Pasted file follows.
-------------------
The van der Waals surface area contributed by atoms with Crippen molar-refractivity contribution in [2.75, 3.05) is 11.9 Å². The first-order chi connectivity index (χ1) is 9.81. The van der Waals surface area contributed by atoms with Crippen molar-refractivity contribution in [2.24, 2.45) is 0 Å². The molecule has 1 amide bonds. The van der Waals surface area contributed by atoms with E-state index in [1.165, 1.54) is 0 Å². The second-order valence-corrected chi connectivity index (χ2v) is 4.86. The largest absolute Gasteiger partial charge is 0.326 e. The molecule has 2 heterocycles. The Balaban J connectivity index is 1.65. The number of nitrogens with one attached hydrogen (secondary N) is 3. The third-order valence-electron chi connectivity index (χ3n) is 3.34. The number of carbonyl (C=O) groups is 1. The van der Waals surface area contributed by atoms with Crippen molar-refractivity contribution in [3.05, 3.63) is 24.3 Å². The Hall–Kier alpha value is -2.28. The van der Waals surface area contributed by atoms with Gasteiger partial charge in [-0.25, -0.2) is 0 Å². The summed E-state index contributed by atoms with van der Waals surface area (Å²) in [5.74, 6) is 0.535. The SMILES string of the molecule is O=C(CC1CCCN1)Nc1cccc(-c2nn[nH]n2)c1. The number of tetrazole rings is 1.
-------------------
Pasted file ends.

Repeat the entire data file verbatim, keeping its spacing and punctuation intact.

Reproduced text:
The van der Waals surface area contributed by atoms with Crippen molar-refractivity contribution in [2.75, 3.05) is 11.9 Å². The first-order chi connectivity index (χ1) is 9.81. The van der Waals surface area contributed by atoms with Crippen molar-refractivity contribution in [2.24, 2.45) is 0 Å². The molecule has 1 amide bonds. The van der Waals surface area contributed by atoms with E-state index in [1.165, 1.54) is 0 Å². The second-order valence-corrected chi connectivity index (χ2v) is 4.86. The largest absolute Gasteiger partial charge is 0.326 e. The molecule has 2 heterocycles. The Balaban J connectivity index is 1.65. The number of nitrogens with one attached hydrogen (secondary N) is 3. The third-order valence-electron chi connectivity index (χ3n) is 3.34. The number of carbonyl (C=O) groups is 1. The van der Waals surface area contributed by atoms with Crippen molar-refractivity contribution in [3.05, 3.63) is 24.3 Å². The Hall–Kier alpha value is -2.28. The van der Waals surface area contributed by atoms with Gasteiger partial charge in [-0.25, -0.2) is 0 Å². The summed E-state index contributed by atoms with van der Waals surface area (Å²) in [5.74, 6) is 0.535. The SMILES string of the molecule is O=C(CC1CCCN1)Nc1cccc(-c2nn[nH]n2)c1. The number of tetrazole rings is 1.